500–518 Nostrand Avenue
29–33 Macon Street
Montrose Morris, 1889–90
Montrose Morris, a Brooklyn architect, designed his
own residence in Bedford-Stuyvesant and opened it
to the public to advertise his services. His house attracted
Louis Seitz, an investor, who then commissioned
Morris to design the Renaissance Apartments as well as the Alhambra Apartments at 500-18 Nostrand Avenue, 29-33 Macon Street. The single-family rowhouse was the standard unit of housing for middle-class families at the time, while multi-family buildings were limited to often squalid tenements. Both of the Alhambra and Renaissance Apartments are early examples of elegant multi-family dwellings designed to sway public opinion.
The Alhambra is a combination of Romanesque Revival and Queen Anne styles. It features rounded-arch windows, carved brackets, open terra-cotta arcades and a slate-covered mansard roof. Its patterned brick and stone bandcourses and quoins create a polychromatic composition.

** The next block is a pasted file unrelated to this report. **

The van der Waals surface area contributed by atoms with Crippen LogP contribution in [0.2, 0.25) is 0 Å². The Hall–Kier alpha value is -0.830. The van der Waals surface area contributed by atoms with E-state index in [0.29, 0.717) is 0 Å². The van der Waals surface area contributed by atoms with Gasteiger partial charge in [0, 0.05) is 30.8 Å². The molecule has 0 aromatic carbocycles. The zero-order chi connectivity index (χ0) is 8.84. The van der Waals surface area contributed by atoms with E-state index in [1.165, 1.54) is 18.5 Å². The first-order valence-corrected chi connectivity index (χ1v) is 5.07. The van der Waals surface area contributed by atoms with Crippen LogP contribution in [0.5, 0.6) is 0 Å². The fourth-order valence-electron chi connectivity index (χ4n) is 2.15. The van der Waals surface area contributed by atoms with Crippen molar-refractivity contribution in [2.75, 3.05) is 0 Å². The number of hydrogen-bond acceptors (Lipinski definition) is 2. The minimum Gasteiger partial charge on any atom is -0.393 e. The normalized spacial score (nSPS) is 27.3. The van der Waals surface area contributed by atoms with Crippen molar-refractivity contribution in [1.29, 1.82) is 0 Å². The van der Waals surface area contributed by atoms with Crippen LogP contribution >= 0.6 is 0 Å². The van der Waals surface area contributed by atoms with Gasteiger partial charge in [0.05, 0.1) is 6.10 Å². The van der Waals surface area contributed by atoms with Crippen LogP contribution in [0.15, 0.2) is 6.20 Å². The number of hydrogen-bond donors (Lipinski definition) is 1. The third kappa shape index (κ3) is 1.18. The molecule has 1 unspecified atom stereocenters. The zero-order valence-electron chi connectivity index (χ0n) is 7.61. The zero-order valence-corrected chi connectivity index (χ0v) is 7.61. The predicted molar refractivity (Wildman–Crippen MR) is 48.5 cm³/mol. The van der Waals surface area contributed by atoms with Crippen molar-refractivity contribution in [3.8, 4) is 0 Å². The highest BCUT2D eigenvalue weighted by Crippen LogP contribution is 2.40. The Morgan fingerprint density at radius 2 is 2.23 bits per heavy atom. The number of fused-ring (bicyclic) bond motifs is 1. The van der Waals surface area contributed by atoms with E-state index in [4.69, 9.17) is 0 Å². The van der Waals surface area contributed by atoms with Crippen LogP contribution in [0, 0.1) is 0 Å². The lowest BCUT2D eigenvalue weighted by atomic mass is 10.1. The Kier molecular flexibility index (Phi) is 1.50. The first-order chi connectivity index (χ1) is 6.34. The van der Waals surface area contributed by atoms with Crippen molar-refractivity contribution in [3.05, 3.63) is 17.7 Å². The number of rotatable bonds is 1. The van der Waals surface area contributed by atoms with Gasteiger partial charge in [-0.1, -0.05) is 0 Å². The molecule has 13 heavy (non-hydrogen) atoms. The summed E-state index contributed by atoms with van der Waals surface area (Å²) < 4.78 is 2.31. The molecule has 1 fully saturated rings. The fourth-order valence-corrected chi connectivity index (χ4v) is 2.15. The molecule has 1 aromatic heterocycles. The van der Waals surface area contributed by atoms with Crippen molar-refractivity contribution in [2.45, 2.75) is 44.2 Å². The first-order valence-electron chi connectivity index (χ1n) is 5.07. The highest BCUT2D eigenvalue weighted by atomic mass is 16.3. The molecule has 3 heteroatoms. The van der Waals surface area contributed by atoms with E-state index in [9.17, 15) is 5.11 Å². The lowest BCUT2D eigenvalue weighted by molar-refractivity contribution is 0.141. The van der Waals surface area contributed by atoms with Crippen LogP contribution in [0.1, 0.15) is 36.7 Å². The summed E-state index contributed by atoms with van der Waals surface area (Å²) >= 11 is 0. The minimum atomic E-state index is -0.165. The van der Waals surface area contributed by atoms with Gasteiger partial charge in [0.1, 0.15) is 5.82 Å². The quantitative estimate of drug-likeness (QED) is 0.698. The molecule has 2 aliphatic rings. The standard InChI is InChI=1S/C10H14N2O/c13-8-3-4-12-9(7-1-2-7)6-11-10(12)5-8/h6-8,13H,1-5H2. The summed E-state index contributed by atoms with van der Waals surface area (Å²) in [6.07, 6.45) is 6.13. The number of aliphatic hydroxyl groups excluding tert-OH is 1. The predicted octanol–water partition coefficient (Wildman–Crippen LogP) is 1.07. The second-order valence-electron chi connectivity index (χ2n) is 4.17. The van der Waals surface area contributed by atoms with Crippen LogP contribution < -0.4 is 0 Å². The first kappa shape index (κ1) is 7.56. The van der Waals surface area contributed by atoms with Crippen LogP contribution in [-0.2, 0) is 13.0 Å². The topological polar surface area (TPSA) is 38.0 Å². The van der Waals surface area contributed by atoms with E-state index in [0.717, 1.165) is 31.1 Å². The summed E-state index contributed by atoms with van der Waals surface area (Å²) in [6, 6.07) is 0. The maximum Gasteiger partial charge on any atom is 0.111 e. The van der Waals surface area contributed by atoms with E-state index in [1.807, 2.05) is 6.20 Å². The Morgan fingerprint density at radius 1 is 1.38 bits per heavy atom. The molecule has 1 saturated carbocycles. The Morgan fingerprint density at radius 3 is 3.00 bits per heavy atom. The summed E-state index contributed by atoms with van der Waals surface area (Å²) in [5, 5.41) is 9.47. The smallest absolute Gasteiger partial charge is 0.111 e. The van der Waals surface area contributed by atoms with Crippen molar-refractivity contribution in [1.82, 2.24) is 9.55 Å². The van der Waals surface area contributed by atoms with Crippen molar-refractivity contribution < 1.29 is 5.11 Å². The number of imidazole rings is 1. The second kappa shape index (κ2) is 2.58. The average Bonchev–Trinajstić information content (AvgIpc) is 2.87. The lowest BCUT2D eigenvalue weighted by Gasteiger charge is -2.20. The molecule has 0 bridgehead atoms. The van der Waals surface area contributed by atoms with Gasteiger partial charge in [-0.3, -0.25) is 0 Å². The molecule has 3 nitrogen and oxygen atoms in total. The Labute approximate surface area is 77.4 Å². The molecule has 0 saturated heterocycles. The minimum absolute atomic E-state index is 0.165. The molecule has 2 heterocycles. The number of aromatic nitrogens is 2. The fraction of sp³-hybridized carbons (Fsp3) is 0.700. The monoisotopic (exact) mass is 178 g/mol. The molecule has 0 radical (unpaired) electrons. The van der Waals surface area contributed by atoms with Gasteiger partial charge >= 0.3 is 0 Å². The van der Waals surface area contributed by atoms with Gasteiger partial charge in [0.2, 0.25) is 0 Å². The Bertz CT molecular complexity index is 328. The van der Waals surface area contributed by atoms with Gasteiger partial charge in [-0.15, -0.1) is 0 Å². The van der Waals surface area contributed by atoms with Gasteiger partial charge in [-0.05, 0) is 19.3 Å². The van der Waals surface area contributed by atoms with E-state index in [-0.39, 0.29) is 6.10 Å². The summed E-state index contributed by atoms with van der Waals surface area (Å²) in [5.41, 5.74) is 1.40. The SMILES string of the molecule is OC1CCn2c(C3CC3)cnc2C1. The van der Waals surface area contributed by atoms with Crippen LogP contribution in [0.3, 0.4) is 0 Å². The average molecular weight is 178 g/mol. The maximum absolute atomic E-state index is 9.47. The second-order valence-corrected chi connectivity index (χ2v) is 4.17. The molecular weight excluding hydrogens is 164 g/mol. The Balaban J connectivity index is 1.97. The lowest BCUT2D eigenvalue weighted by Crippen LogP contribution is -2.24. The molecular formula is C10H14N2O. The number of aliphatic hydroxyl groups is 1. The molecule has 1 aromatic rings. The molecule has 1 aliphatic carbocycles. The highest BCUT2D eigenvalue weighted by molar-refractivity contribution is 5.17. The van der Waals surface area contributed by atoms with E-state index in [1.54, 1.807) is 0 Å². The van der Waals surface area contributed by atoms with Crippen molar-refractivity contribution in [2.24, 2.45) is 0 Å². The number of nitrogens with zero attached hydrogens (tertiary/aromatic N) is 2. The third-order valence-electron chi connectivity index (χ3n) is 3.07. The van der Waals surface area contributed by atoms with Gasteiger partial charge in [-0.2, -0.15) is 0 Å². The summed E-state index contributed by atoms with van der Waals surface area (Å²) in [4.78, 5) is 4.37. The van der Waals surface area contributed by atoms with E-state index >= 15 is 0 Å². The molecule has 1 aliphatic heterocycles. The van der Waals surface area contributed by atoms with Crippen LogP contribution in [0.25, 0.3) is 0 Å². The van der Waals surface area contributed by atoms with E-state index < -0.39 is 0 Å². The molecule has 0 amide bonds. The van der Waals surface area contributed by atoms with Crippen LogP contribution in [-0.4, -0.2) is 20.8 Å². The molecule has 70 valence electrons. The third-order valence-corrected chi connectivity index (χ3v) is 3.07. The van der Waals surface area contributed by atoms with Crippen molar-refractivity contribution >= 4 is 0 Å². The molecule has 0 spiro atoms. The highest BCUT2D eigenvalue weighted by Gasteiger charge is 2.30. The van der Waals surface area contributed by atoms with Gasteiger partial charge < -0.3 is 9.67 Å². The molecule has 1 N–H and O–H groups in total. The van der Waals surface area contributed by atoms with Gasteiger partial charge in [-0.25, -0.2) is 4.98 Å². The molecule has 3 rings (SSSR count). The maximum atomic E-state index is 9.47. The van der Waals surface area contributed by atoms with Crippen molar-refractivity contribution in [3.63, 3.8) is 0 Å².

The structure was designed with features to attract residents—parquet floors and other decorative materials that mimicked neighboring brownstones. The Landmarks Preservation Commissioned described the Alhambra and Renaissance Apartments (both individual New York City landmarks) as the “most prestigious and impressive multi-family buildings in Brooklyn.”